Terry Thornton is the Vice President and General Manager of Intel, Civil, and Healthcare IT Programs at Harris IT Services. He has more than 25 years of DOD program and IT management experience and prior to joining Harris, served as vice president of Operations of Multimax, Inc., as well as director of Engineering Services at Wam!Net Government Services. Thonton also served as lead systems engineer and senior software engineer for Lockheed Martin and Unisys Corporation.
Thornton recently spoke with WashingtonExec and discussed his definition of mobility, its impact on the healthcare IT industry, priorities for agencies regarding mobile solutions and more.
WashingtonExec: Could you talk about your role and how mobility has made your job easier?
Terry Thornton: Mobility has always been critical to the military, law enforcement and intelligence operations. As people become more comfortable with mobile communications, requests from our customers increase exponentially. It’s a challenge because we have to understand what each customer’s current IT posture is and make sure that we put forth the best recommendations for solutions that are high quality, cost-efficient, and sustainable. So, it definitely impacts our customers and the need to get access to data is the biggest thing for them.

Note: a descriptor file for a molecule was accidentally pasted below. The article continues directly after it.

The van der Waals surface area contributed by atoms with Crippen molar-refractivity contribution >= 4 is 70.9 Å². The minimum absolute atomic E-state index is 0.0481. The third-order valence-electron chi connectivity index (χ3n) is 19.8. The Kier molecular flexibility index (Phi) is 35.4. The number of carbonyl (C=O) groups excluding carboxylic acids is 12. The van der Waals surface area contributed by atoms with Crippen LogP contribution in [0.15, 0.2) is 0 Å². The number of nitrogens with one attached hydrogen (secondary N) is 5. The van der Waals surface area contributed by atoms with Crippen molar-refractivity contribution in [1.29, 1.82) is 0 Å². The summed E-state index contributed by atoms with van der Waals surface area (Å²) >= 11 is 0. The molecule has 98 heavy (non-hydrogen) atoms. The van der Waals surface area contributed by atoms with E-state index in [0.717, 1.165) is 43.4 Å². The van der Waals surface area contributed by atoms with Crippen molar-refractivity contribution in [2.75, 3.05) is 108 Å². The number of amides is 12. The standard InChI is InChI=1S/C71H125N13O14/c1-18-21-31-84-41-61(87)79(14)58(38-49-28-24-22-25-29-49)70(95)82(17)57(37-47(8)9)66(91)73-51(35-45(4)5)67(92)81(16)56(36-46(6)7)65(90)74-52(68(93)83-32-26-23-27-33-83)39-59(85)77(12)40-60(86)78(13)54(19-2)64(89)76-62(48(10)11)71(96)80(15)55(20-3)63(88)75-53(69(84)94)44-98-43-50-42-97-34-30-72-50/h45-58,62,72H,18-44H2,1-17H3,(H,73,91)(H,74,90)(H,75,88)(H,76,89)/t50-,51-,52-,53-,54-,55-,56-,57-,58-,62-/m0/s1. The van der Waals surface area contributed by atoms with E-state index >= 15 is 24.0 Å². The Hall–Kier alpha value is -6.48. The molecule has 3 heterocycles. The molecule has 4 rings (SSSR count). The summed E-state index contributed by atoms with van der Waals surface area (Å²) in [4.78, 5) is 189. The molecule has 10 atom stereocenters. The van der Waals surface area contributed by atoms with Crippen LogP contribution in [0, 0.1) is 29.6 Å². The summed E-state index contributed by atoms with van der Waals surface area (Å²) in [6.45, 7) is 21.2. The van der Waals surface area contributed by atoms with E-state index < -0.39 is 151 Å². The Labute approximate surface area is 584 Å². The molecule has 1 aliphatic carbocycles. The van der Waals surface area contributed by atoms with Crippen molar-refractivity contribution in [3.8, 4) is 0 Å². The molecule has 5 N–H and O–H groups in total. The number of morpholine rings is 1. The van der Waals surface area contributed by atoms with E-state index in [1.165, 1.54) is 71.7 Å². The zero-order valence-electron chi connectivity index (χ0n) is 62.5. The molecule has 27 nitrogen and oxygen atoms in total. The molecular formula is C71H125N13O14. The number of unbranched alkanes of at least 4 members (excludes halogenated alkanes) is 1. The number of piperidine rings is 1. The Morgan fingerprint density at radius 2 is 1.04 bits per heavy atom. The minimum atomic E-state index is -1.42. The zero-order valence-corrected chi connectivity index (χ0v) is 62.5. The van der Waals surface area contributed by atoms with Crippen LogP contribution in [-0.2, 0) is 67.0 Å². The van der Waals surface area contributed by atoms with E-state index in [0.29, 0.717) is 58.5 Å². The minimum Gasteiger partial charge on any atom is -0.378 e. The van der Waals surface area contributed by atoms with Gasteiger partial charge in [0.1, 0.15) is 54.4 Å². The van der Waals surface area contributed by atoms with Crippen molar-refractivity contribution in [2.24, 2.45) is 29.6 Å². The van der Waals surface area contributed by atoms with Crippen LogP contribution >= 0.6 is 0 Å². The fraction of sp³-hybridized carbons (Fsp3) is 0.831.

I think all of us have experienced how mobility makes our jobs easier and more demanding at the same time. We are never out of touch with our job responsibilities. We can talk to customers, have conference calls, answer e-mails, or edit documents just about anywhere at any time. The problem is that we never seem to be away from work, because we can do all those things. On balance, it’s better. It helps us avoid crises and it keeps work from piling up while we are out of the office.
WashingtonExec: What is your definition of mobility?
Terry Thornton: For me, mobility implies the use of any device that can put the data at a person’s fingertips so they don’t have to be tied to a desk. They can be virtually anywhere in the world or in any physical situation and get the data or applications that they need. Cloud computing is an important part of that because it allows us to house data on something other than mainframes; it’s housed somewhere else; but it’s accessible. It’s not on your specific device or the tablet that you have in front of you. The cloud plays a big part and enables us to go out and retrieve the data, applications or whatever else we are looking for.
“For me, mobility implies the use of any device that can put the data at a person’s fingertips so they don’t have to be tied to a desk”
WashingtonExec: How big of an impact does mobility have on the healthcare IT industry?
Terry Thornton: There are many more smart devices and equipment out there that generate real-time reports such as health monitors, IV med pumps, and other technologies. So important data can be gathered in real time, and caregivers don’t have to find places to plug them in, and connect to the wall port, or to retrieve hard-copy. Also, both passive and active RFID with logistics can do real-time tracking of equipment throughout the hospital so that administrators know where all beds and equipment are at all times.